By Leva levitra
Monday May 20, 2013 | May 2013 Issue
Photo Credits: Top Right - Lynn Mills, Tisara Photography; Bottom - David Ford circa 1981
Shortly after I started the Old Town Crier in Alexandria in 1988, the business group KSMET (King Street Metro Enterprise Team) was formed. Back in those days the commercial part of King Street was considered to be from the waterfront to Washington Street and was supported by OTBA (Old Town Business Association), of which I was a part. True, the majority of businesses were located near the waterfront, but the area beyond Washington Street was fast developing. Local photographer Nina Tisara saw a need for a business association in the fledgling district, and started KSMET in 1990. Through her leadership and vision, KSMET and OTBA eventually merged and the commercial corridor known as King Street stretched from the waterfront to the Metro Station. Today, at age 72, a lot of Nina’s visions have come to fruition, but she has not slowed down, as she spearheads her Living Legends project. For this soft-spoken, exceptional listener, it all started out at $5.00 a picture.
Before becoming a photographer, Tisara worked for the Air Force where she was an archive selector for the photo library. One of her bosses thought that if you are selecting pictures, you should know something about photography. Tisara thought that was a good idea and enrolled in the extended learning program at NOVA and completed a photography course. While developing her film in the lab, she met a fellow photographer who worked in sales at the Gazette newspaper who told her they needed a photographer. “I was shooting plants at the Botanical Gardens, so I took some of the images and met with the editor of the paper, Jim Coldsmith,” she tells me.
“Can you shoot something that moves faster than a plant?” he asked. “He reached into his desk drawer and pulled out two rolls of TRI X film and said, ‘let me see what you can do with this and I will try to publish some of your photos.”’ Tisara would work all day long Saturday shooting, spend Sunday in her dark room developing film and making prints, and the drop them off at the newspaper Monday morning. “He would try and publish my shots, but remember, this was soft news, and I got paid $5.00 a shot. He might publish one and the most he ever did was 10,” she said.
Back in those days everything was still being shot in black and white. Not many local publications were using color in 1990. “I love black and white and I miss the darkroom,” she laments.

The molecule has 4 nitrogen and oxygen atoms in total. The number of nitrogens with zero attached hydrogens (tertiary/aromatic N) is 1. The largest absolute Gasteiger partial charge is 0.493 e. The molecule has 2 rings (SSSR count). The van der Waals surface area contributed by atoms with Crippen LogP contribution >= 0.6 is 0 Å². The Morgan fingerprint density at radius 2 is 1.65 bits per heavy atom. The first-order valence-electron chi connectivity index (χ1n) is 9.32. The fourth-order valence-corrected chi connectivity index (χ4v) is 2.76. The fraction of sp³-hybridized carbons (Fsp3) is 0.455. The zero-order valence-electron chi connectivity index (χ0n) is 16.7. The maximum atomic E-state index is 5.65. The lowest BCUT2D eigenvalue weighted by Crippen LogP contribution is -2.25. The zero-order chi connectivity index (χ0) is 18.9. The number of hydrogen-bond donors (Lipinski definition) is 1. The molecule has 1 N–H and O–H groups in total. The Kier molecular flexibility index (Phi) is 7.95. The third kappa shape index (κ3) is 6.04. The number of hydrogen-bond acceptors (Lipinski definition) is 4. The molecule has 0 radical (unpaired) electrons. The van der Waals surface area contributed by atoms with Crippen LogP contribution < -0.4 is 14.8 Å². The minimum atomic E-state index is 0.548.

“Since I had been taking photographs for the local paper for years I had developed a reputation of having this archive of images. People began coming to me for images of people who had died to accompany stories they were writing about them,” she says. Tisara had yet another idea and approached Jerry Vernon of the Gazette with a novel idea. She figured she could solve future problems by starting to shoot people who were still alive, and the Living Legends program was born in 2007. Noteworthy people are nominated as Living Legends and the winners are selected each year. Tisara photographs all of the nominees to accompany the nominators short piece on each of them. All of the nominated Living Legends photos and bios are donated to the Alexandria Library. Tisara tells me, “Out of all of the award programs in the city, this is the only one that is archived. Can you imagine what this will amount to over time?”
Tisara is also in conversation with NOVA and their humanities program to see if their students can contribute to the program in the future. This project has it’s own 501C3 classification and is solely supported by contributions. The city doesn’t provide any funding so it is up to businesses and individuals. To learn more about the project go to www.tisaraphoto.com/legends.
Tisara has also been the driving force behind Tisara Photography, who for many years were known as the “go-to” wedding photographers. Since the introduction of the digital age of cameras, their business has fallen off just a little and the appreciation of a professional has waned. It seems everyone has a digital camera, and with foolproof shooting, they do their own shots. Because of this decline of business, Tisara has faded into the background and lets her son Steven do all of the shooting. But don’t count this lady out, after 20 years of helping to shape Old Town, Alexandria, she will still have visions that we can use.
“I haven’t been as active on the streets recently, but we still have conflicts between the residents and businesses, or should I say patrons of the businesses. The residents complain of lack of parking and some unsavory behavior.. Here is the paradox as I have learned; it is the same people who like living in Old Town so they can walk to the great selection of restaurants and shops that complain about the tourists and parking. The two have to co-exist,” she continues, “we can’t tell the tourists to just send us a check, but don’t come and disrupt our corner of the world.”
“The small businesses in this town are so fragile,” she says. “They don’t have deep pockets like some chain establishments, yet they are what gives Old Town its’ flavor. Working together we can find a common ground.”
“You know, I don’t want to retire… I like to work,” she confesses. “I think that I am doing something important.”
She has, and she is.
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